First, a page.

7. Apr 30, 2006 #7

    woodworkingmenace

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    Tellerarms, its just a coincidence, (and they always seem to show up when some one inspects something...its murphys law or something like that), but, you will need a new thermocouple and the pilot light will stay lit.

    If you have a bad one, then the pilot light will not stay lit, and the thermocouple HAS to be in the flame, when you put the new one in, or it wont work! (You wouldnt believe some of the things I have seen...people not wanting them in there because they want to "save them"...LOL!! Oh well).

    It'll run ya about 4 bucks or so, then put it in per instructions and you will have heat..

    Just my two cents worth

    Jesse
     
  8. May 4, 2006 #8

    pqglen

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    I would agree with glenjanie. Get a licenced pro and spend a couple bucks and live. If you dont know what a thermocoupler is you probally shouldnt be replacing it.

    pqglen
     
  9. May 4, 2006 #9

    woodworkingmenace

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    I have NEVER heard of "drilling" out the thermocoupler in my life!

    You may have mess up the "orifice" in your haste to drill, slipped...

    Personally, I would have used some WD-40 or PB BLASTER on it, let it sit a few minues, then tapped it out with a small hammer downwards. (few small taps first and if that didnt work, then take a small wire brush and work around the thermocoupler in that manner)...

    Make sure you air it out very well, if you use a "flamable" product such as that, to get all the volatile organic contents out...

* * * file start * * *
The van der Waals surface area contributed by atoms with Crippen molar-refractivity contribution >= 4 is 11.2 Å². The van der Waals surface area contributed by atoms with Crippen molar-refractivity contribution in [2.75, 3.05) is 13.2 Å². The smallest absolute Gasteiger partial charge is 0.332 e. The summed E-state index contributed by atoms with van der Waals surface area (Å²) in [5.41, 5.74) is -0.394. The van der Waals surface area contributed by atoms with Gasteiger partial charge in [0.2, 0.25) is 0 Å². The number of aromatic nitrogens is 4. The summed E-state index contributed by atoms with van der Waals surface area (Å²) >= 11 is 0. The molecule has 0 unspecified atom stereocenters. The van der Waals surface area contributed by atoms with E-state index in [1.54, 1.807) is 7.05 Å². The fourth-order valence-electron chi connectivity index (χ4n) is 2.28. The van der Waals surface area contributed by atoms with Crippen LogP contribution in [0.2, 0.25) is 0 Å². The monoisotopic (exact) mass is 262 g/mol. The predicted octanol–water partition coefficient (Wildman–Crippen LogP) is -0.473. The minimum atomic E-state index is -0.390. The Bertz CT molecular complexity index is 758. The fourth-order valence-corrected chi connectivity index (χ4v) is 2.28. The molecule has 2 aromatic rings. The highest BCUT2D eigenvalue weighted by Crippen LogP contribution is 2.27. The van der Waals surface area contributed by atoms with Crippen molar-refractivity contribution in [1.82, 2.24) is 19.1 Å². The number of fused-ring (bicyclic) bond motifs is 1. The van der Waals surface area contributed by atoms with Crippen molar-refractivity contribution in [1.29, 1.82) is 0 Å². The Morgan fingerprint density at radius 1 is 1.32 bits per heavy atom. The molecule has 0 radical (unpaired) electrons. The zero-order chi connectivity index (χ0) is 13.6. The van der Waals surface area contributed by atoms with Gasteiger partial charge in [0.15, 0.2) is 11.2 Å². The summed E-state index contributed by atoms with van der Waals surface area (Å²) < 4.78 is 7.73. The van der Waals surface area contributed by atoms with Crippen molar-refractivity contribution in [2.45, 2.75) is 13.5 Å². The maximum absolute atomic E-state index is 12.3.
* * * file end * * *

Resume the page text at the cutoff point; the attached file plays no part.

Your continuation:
Of course, this is for "future reference" since you already messed up the orifice...or, if you didnt, there should be a spring loaded screw somewhere to adjust the flame as on a gas furnace there is on the "gas valve".

    As was stated, if you dont know what your doing, get a qualified service person there to do it! Its not worth your life or your familys life, or even home or limb!...

    Just my two cents for what its worth, and a wee bit extra for the collection plate...

    Jesse
     
  10. May 6, 2006 #10

    asbestos

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    Yep this baby still runs, it is an oil fired water system. An old guy who runs a plumbing shop came out to see it and said it was the oldest he had seen in a few years. It has a newer burner, and a new circulator pump and one original pump. I am thinking it is time for a new one, but this baby refuses to die.
    And Oh, yeah The furnace with the burned paint -scary
     
  11. May 6, 2006 #11

    woodworkingmenace

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    If its THAT old, it would probably behoove ya to replace it with an entirely more energy efficient one.

    Especially with the price of oil, getting what it is now and later on, you have to be chucking good ol American green backs up the chimney at a tremendeous rate...

    I would check with your HVAC man, (in fact, get several opinions from around your area) and see what kind of savings it would produce, versus your old monster that refuses to die :)

    Jesse
     
  12. May 8, 2006 #12

    asbestos

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    Yeah it just may have to go, but it is going to be like 5k for a new one and I am not sure how much oil will be saved. but at 3.00+ a gallon it is going to get ugly.

    Also WWM does being placed in a tomb count as burial?
     
  13. May 8, 2006 #13

    woodworkingmenace

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    Yes it does.
    It was the way they used to bury people back then.

    Like Abraham and Sarah, his wife, and many others.